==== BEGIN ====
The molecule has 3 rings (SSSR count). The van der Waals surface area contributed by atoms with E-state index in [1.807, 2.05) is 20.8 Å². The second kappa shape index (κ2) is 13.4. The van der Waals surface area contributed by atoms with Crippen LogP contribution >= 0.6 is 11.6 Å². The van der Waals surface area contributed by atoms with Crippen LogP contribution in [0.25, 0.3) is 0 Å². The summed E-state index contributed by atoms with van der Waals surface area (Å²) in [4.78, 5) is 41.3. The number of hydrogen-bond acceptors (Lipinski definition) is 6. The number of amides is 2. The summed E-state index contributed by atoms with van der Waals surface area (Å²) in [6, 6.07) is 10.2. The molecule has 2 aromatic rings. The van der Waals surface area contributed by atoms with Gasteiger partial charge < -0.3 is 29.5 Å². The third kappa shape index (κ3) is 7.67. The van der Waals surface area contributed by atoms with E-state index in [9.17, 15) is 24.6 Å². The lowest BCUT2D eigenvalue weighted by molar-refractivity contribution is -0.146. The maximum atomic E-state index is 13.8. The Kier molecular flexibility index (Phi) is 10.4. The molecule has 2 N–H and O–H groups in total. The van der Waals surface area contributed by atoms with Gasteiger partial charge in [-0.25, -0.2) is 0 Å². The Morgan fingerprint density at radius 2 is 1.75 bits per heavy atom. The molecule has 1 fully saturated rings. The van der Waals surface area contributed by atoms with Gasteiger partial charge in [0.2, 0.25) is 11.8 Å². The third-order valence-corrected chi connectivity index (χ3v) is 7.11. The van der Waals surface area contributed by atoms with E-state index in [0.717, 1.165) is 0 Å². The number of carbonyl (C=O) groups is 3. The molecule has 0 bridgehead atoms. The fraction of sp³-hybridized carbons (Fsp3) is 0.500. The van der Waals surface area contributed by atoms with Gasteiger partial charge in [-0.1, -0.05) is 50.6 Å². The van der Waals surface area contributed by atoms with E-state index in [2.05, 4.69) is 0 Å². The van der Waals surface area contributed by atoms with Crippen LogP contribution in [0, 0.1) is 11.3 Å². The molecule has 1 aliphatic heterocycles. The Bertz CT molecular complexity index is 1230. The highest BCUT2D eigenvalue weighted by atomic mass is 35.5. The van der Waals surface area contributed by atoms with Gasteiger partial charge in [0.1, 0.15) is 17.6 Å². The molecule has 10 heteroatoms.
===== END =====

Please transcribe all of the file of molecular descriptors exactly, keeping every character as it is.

The molecule has 3 rings (SSSR count). The van der Waals surface area contributed by atoms with E-state index in [1.807, 2.05) is 20.8 Å². The second kappa shape index (κ2) is 13.4. The van der Waals surface area contributed by atoms with Crippen LogP contribution >= 0.6 is 11.6 Å². The van der Waals surface area contributed by atoms with Crippen LogP contribution in [0.25, 0.3) is 0 Å². The summed E-state index contributed by atoms with van der Waals surface area (Å²) in [4.78, 5) is 41.3. The number of hydrogen-bond acceptors (Lipinski definition) is 6. The number of amides is 2. The summed E-state index contributed by atoms with van der Waals surface area (Å²) in [6, 6.07) is 10.2. The molecule has 2 aromatic rings. The van der Waals surface area contributed by atoms with Gasteiger partial charge < -0.3 is 29.5 Å². The third kappa shape index (κ3) is 7.67. The van der Waals surface area contributed by atoms with E-state index in [9.17, 15) is 24.6 Å². The lowest BCUT2D eigenvalue weighted by molar-refractivity contribution is -0.146. The maximum atomic E-state index is 13.8. The Kier molecular flexibility index (Phi) is 10.4. The molecule has 2 N–H and O–H groups in total. The van der Waals surface area contributed by atoms with Gasteiger partial charge in [-0.25, -0.2) is 0 Å². The Morgan fingerprint density at radius 2 is 1.75 bits per heavy atom. The molecule has 1 fully saturated rings. The van der Waals surface area contributed by atoms with Gasteiger partial charge in [0.2, 0.25) is 11.8 Å². The third-order valence-corrected chi connectivity index (χ3v) is 7.11. The van der Waals surface area contributed by atoms with E-state index in [0.717, 1.165) is 0 Å². The number of carbonyl (C=O) groups is 3. The molecule has 0 bridgehead atoms. The fraction of sp³-hybridized carbons (Fsp3) is 0.500. The van der Waals surface area contributed by atoms with Gasteiger partial charge in [-0.1, -0.05) is 50.6 Å². The van der Waals surface area contributed by atoms with E-state index in [2.05, 4.69) is 0 Å². The van der Waals surface area contributed by atoms with Crippen LogP contribution in [0, 0.1) is 11.3 Å². The molecule has 1 aliphatic heterocycles. The Bertz CT molecular complexity index is 1230. The highest BCUT2D eigenvalue weighted by atomic mass is 35.5. The van der Waals surface area contributed by atoms with Gasteiger partial charge in [0.1, 0.15) is 17.6 Å². The molecule has 10 heteroatoms.